Photo Rick Payette/Flickr
Providence WaterFire has grown to be an iconic Rhode Island event. Starting out in 1994 to celebrate the 10th anniversary of First Night Providence, it has grown to run continuously, once a month, from May-November and boasts over 80 blazing fires in the middle of the Providence River. WaterFire is a not-for-profit organization that aims to creatively transform Providence – and they do! Each event is accompanied with music by artists from around the world, varies food stands and art stands to browse as you stroll along the river.
Photo: Liz West/Flickr
On the first Saturday of every month, enjoy free admission to the Worcester Art Museum from 10am-noon. If you’re a member or a child under 3, you have free admission all the time. Take a trip to the museum to check out the popular Arms and Armor collection, Chinese Art or Islamic Art and much more. A great destination for a free, fun and educational family trip!
The idea behind the Blackstone River Bikeway was to create a bike path running 48 miles, from Worcester to Providence along the National Heritage Corridor. It links the Blackstone River and the Blackstone Canal and will eventually connect with the East Bay Bike Path in Rhode Island. The path isn’t completed yet, but riders can enjoy the segment that is, free of charge.
Ninigret Park in Charlestown, RI is open to the public every day, year-round. Hours of operation are 8am-sunset. Depending on the time of year you explore the park, you may find festivals and other various special happenings. Otherwise, you can enjoy free access to tennis courts, a bike course, basketball courts, and A Kid’s Place Playground. Most exciting, though, is the free, 18-hole Frisbee Disk Golf Course.
Photo: Ron Cogswell/Flickr
If you want a little bit of an outdoor adventure, hike to Royalston Falls in Royalston, MA. The hike itself isn’t too long, but it can be challenging. It leads you to a remote gorge created by prehistoric glacial meltwater and 45 foot plunging waterfall within a half-hidden ravine. If you’re up for the adventure, the destination is far worth the trek.
One of Newport’s most famous attraction is its gilded age mansions lining the coast. Entry to the mansions will cost a small fee, but with the Cliff Walk, you can enjoy views of the mansions with breathtaking views of the water for free. The 3.5 mile long path runs behind the mansions on the eastern shore of Newport. It is a National Recreation Trail – the first in New England! The majority of the walk is easy, but be sure to wear good shoes; the sand can make the path slippery.
The Sprinkler Factory in Worcester is not actually factory, but rather a gallery. Though, its namesake does come from the real-life sprinkler factory started by Howard Freeman in WWII. Why? Because he embodies “the spirit of innovation.” With the aim of providing the public with a place to display and enjoy the visual arts, the Sprinkler Factory hosts exhibitions once a month, and they’re always free.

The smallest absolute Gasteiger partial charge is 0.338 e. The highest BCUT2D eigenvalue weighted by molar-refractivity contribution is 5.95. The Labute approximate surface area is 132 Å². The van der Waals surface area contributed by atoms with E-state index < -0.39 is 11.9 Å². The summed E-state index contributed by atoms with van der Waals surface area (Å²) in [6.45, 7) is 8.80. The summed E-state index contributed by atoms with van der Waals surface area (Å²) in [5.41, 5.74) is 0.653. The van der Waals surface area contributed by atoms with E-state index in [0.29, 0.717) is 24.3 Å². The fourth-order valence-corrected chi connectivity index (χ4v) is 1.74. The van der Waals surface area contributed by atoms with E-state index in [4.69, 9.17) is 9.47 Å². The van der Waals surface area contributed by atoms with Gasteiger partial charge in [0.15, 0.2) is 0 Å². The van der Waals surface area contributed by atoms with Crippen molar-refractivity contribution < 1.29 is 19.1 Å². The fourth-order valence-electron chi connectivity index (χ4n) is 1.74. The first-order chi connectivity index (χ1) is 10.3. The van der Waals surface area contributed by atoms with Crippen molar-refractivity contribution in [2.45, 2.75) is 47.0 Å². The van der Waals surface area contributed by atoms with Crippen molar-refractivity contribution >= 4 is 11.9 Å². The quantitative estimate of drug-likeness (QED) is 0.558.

For Rhode Island’s own version of Boston’s Freedom Trail, follow the painted green line for the Independence Trail. The 2.5 mile tour of historic Providence “takes you over four centuries of history, architecture, culture, and folklore.” Don’t worry about where to begin, the route is circular so you can start anywhere! Along the painted green trail on the sidewalks you’ll find red emblems with a phone number and a location number. If you want some more historical context or to know what it is exactly you are looking at, call the number and punch in your location to hear fun facts and stories about that particular point of interest. You’ll see sights like St. John’s Cathedral, historical cemeteries, and the oldest continuously published newspaper in the country.
This is exactly what it sounds like – a place to see real dinosaur footprints! In Holyoke, MA, Dinosaur Footprints is home to more than 130 fossilized dinosaur footprints, available for you to check out up close. Scientists think these prints were the tracks of small groups of carnivorous, two-legged dinosaurs that may have been up to 15 feet tall! The larger prints were likely from an ancestor of the T-Rex. You can find fossils of fish, plants, and more. Don’t miss the group of 20 plus tracks at the site, which helped form the theory that dinosaurs travelled together in packs.
If you’re looking for a dose of natural beauty and healthy activity, try going for a spin on the East Bay Bike Path. The first bike facility to be under the State, it is a 13.8 mile trail that connects 8 different parks from Providence to Bristol. Do the whole thing or just a stretch and cross over bridges and by coves on the Narragansett Bay shore. The bike path is open year round.
Photo: Michael St Jean/Flickr
Watch Hill, RI
Watch Hill was once inhabited by the Niantic Indians in 1600s and later by the colonists. Its historic lighthouse was built in 1806 and the peninsular town became a resort destination in the early 1900s. Over the years it has housed the summer homes of the rich and famous and boasts beautiful beaches and fabulous shopping and dining. Walk around the quaint little town, check out the waves at East Beach and find Taylor Swift’s property.
The Mass Central Rail Trail is 104 miles of trail from Boston to Northampton. The trail runs along the old railroad tracks that were destroyed in a 1938 hurricane, hence its name. At this point, the entire run has not been opened to the public and is still underway, but there are still plenty of miles of bike-path to enjoy on a beautiful day!